The only thing I really want to disagree with is the decision to keep him confined mostly to home. My daughter is “low functioning” autistic and I will not limit her world because other people may be irritated by her screaming, humming, beating, kicking, etc. if I take her to eat with the family in public. If it is a problem that a child with a disability may or may not cause a scene, it is the problem of the person observing, not mine. If my daughter throws a toy in Walmart while in the midst of a fit from being overstimulated, I do not care what some stranger watching thinks. I will not imprison her in our home because her behavior may bother a stranger who does not know what we have been through together. And the more I have exposed her to new experiences and new places, the better she is learning to cope with these experiences and the less intense the fits from over stimulation have become. My expectations for her may be higher than what she will ever reach, but when I stop expecting her to progress, she will. And I will be the last person to ever give up on her!

Nancy Leger - November 25, 2013 - 2:21 pm

I’ve just read my very own thoughts. 🙂

Anne - November 26, 2013 - 1:57 pm

A friend of mine just sent me to read this today and I’m glad I did. As I brace myself for an annual mandatory celebration (all celebrations are a test for me), she knew I would take comfort in someone seeing that not being autistic would be a better life.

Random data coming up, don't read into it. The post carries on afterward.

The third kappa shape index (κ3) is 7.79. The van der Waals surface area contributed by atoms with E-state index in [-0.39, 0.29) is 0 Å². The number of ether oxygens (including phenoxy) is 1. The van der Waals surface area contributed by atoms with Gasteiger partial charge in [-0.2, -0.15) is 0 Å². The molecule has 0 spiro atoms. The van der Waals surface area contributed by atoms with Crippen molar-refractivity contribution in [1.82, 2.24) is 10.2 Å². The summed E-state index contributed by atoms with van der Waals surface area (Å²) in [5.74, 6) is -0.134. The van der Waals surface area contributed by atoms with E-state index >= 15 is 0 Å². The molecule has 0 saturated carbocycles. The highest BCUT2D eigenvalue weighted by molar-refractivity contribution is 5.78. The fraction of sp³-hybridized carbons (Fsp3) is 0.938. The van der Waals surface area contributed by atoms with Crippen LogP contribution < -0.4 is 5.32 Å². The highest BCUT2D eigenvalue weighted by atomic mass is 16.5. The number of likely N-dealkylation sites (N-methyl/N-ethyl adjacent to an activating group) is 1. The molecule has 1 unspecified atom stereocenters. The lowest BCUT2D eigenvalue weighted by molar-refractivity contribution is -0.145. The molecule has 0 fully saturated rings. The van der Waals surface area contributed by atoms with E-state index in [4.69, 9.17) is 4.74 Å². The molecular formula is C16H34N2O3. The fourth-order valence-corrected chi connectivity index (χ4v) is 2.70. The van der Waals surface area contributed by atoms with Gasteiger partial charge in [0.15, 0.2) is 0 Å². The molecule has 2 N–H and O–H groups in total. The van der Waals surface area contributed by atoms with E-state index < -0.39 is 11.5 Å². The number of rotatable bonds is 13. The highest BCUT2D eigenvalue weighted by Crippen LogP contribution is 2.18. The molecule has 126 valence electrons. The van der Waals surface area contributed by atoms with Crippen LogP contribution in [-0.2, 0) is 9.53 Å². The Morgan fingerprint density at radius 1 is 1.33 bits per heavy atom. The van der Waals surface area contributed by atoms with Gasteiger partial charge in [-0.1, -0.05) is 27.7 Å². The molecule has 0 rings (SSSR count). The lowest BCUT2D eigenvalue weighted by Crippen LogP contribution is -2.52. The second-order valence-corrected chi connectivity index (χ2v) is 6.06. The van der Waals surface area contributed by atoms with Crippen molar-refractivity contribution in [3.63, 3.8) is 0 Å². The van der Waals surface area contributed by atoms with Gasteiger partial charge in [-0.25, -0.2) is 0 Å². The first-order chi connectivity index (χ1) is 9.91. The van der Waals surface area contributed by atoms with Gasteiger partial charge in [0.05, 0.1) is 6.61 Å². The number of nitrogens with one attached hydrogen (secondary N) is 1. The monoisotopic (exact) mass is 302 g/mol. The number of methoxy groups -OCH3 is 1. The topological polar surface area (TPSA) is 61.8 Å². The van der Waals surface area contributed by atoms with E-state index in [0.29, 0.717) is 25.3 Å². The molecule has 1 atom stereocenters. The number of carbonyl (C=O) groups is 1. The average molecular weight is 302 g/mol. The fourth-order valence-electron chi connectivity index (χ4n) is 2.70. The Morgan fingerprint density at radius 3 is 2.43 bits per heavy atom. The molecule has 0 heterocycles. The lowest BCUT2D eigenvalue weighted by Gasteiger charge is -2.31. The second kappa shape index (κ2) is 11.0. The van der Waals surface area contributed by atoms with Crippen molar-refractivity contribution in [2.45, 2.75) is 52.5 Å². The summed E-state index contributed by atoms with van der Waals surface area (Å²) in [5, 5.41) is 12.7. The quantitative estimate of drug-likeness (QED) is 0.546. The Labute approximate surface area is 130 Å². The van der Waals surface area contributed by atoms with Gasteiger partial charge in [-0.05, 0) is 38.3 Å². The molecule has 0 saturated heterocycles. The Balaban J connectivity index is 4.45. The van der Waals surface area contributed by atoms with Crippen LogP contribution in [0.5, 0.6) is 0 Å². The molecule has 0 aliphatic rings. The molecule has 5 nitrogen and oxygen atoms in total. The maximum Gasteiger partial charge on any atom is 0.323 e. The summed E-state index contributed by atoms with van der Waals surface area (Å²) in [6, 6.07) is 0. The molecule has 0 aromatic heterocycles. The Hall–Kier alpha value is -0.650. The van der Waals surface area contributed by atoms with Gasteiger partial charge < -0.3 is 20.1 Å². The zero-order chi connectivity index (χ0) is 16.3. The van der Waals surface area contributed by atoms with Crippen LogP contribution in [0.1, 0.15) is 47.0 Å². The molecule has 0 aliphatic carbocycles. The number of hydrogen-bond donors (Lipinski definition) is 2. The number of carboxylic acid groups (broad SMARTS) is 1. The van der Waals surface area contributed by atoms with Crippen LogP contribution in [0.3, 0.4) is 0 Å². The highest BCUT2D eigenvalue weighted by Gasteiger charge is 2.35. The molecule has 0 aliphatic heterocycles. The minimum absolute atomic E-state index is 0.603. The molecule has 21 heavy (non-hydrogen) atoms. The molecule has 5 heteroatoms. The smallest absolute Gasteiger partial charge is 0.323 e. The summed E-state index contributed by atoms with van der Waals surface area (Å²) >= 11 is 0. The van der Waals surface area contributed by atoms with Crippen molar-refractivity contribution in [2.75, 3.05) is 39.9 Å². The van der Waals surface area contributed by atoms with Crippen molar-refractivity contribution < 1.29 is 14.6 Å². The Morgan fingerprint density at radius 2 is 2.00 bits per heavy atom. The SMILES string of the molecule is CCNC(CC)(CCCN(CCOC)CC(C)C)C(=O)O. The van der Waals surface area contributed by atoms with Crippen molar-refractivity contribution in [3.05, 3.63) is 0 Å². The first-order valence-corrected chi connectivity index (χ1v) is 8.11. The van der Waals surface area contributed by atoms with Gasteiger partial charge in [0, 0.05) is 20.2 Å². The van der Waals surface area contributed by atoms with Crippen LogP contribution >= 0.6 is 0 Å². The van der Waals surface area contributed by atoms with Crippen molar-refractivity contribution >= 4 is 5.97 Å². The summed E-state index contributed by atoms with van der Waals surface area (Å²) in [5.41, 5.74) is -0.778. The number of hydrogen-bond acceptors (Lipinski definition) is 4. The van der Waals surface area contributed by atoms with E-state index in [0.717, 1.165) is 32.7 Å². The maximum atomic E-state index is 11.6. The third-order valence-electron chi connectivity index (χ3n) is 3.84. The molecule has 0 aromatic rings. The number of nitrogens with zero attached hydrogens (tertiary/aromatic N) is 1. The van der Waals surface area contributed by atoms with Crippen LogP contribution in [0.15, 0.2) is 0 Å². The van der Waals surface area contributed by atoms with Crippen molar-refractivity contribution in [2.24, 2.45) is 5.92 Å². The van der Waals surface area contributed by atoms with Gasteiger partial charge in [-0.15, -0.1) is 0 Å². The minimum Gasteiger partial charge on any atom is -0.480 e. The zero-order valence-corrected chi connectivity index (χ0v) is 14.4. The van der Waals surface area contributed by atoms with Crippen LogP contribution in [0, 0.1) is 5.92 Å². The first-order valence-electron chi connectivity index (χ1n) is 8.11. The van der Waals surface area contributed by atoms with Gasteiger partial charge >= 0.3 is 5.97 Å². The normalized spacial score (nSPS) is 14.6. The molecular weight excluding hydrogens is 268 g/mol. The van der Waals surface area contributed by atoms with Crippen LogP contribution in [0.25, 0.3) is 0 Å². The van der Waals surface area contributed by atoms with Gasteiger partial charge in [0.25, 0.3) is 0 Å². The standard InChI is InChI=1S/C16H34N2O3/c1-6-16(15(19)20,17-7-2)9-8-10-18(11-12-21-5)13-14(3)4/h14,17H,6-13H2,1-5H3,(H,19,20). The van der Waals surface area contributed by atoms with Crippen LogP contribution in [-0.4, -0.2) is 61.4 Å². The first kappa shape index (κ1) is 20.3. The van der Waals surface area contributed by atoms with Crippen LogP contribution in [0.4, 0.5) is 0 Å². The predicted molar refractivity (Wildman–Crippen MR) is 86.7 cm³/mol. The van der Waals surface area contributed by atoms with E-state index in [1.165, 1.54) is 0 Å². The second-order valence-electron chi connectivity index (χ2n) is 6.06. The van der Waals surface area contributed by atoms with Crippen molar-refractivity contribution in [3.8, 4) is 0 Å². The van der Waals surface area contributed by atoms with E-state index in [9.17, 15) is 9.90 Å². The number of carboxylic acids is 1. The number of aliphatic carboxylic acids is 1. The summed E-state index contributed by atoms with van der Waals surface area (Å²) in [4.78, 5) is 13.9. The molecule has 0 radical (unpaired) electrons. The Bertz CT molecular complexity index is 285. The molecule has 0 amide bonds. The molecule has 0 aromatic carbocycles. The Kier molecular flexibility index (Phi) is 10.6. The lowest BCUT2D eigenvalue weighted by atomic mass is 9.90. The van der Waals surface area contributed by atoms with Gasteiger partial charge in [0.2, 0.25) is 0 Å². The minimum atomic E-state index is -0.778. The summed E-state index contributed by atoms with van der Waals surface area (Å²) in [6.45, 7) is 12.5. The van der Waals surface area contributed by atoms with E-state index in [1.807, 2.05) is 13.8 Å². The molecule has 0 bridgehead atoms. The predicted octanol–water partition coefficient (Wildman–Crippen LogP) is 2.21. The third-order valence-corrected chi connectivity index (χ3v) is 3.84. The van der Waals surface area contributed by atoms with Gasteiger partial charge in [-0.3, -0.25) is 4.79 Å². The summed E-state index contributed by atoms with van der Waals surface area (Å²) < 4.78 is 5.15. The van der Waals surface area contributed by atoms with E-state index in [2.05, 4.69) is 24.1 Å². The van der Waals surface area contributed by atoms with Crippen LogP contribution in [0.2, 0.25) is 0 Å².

I remember my friends from the Easter Seals camps – there were no disabilities that didn’t involve some suffering from time to time. A parent may certainly thank God that their child is alive, but you can’t deny that our lives include suffering. Our suffering becomes part of our existence as human beings – an undeniable piece of ourselves. Noone would wish this life for their child – I wish more parents would say that. Some of the garbage that my mother was told – that I was her cross to bear, that I was an inspiration, that there was a special place in Heaven for me – was just so unhelpful and didn’t feel truthful.

I’m now high functioning as an adult and was never as severe as your son, but I would much rather have been born without autism. I accept that my disability is part of who I am, it’s just that – acceptance of a condition that I have to manage every day, much in the way that someone with Type I diabetes has to carefully manage their condition. I have more decent days than bad ones. Sometimes I have a really good day. I have to remain vigilant. I have to be careful about doing everyday tasks like brushing my teeth in just the right way (a terrible combination of both motor skills and tactile issues). I have to be careful to make all my doctor appointments so that I remain a compliant patient who can live independently. I have to fight to look normal – not making a cry or rocking when someone puts a slice of turkey on my plate – because it makes other people nervous, which then makes me upset and nervous, and creates a horrid spiral downward.